See What the Famous Ghent Altarpiece Restoration Has Revealed

Researchers confirmed the date of a contested inscription.

Officials unveil the restored exterior panels of "The Adoration of the Mystic Lamb" at Saint Bavo Cathedral in Ghent on October 12, 2016. Photo courtesy EMMANUEL DUNAND/AFP/Getty Images.

The museum of fine art, Ghent has announced that the first phase of restoration of The Adoration of the Mystic Lamb, better known as the Ghent Altarpiece, has been completed, revealing an unexpected amount of overpainting, and confirming the authenticity of a contested inscription. Completed in 1432 for the St. Bavo Cathedral in Ghent, Belgium, the altarpiece is a master work by Hubert and Jan van Eyck.

Researchers from the Brussels Royal Institute for Cultural Heritage (KIK-IRPA) originally set out to remove recent retouching and varnish, which had oxidized and caused discoloration. But in the process of restoring the outer wing panels and their frames—which depict the altarpiece’s patrons, as well as grisaille, statue-like representations of John the Baptist and John the Evangelist, and an interior Annunciation scene—they discovered that an estimated 70 percent of the surface was overpainted in the 16th or 17th century.

Removing this centuries-old overpainting reveals the original, light-filled splendor of the Van Eyck originals.

Officials unveil the restored exterior panels of "The Adoration of the Mystic Lamb." Photo courtesy EMMANUEL DUNAND/AFP/Getty Images.

Officials unveil the restored exterior panels of “The Adoration of the Mystic Lamb.” Photo courtesy EMMANUEL DUNAND/AFP/Getty Images.

The altarpiece is attributed to the studio of Hubert van Eyck, who died in 1426, while the work was in progress. It’s unclear exactly what Hubert painted, and it wasn’t until an 18th century restoration project that an inscription was discovered on the frame of the altarpiece, confirming the attribution.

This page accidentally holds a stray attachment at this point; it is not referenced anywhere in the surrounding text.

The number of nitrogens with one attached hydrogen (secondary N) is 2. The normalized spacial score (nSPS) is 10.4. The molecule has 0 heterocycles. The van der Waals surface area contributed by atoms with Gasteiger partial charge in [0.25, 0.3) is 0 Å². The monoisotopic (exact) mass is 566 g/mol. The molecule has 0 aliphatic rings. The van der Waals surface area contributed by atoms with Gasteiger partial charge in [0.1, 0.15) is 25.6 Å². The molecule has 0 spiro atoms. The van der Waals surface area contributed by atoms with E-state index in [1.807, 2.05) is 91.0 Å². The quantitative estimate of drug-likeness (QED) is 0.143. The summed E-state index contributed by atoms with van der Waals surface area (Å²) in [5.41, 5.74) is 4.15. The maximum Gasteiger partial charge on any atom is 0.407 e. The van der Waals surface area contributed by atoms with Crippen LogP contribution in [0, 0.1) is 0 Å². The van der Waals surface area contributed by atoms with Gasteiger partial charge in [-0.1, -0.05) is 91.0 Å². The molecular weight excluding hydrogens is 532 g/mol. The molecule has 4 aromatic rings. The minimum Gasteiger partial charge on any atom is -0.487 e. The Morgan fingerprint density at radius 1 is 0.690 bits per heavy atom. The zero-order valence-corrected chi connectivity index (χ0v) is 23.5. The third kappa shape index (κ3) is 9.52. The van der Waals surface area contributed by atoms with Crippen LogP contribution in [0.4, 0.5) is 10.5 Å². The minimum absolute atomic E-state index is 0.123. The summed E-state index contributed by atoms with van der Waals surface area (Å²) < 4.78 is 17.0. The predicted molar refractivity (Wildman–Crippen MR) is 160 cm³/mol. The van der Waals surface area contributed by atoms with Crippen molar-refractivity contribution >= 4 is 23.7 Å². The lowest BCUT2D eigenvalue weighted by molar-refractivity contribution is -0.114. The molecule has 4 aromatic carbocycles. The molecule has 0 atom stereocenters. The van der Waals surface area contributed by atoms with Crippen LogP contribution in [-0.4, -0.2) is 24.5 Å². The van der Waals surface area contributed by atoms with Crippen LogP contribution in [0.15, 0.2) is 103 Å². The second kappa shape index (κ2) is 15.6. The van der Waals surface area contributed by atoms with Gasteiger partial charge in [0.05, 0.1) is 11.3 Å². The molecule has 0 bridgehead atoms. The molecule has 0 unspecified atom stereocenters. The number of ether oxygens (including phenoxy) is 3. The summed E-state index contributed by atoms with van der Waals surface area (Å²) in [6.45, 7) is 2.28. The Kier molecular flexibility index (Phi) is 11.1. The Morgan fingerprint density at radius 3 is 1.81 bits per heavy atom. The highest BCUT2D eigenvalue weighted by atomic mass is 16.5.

Since Hubert’s younger brother, Jan van Eyck, was more well-known, some were weary to believe the inscription. But this restoration reveals that it dates back to the same period as the rest of the painting.

A true masterpiece, the prized polyptych has been fought over for more than 100 years; complicated by two world wars and stored in Altaussee salt mines. But despite being stolen six times, the panels, almost miraculously, have always made their way back to Ghent. When restoration is complete, all remaining panels will continue to be displayed at the Joost Vijd Chapel of St. Bavo’s Cathedral.

The restoration project, begun in 2012, will continue until at least 2019. The progress will be shared online, as the KIK-IRPA photographs the work to update Closer to Van Eyck, a website that allows anyone to view high resolution, close-up images of the altarpiece.


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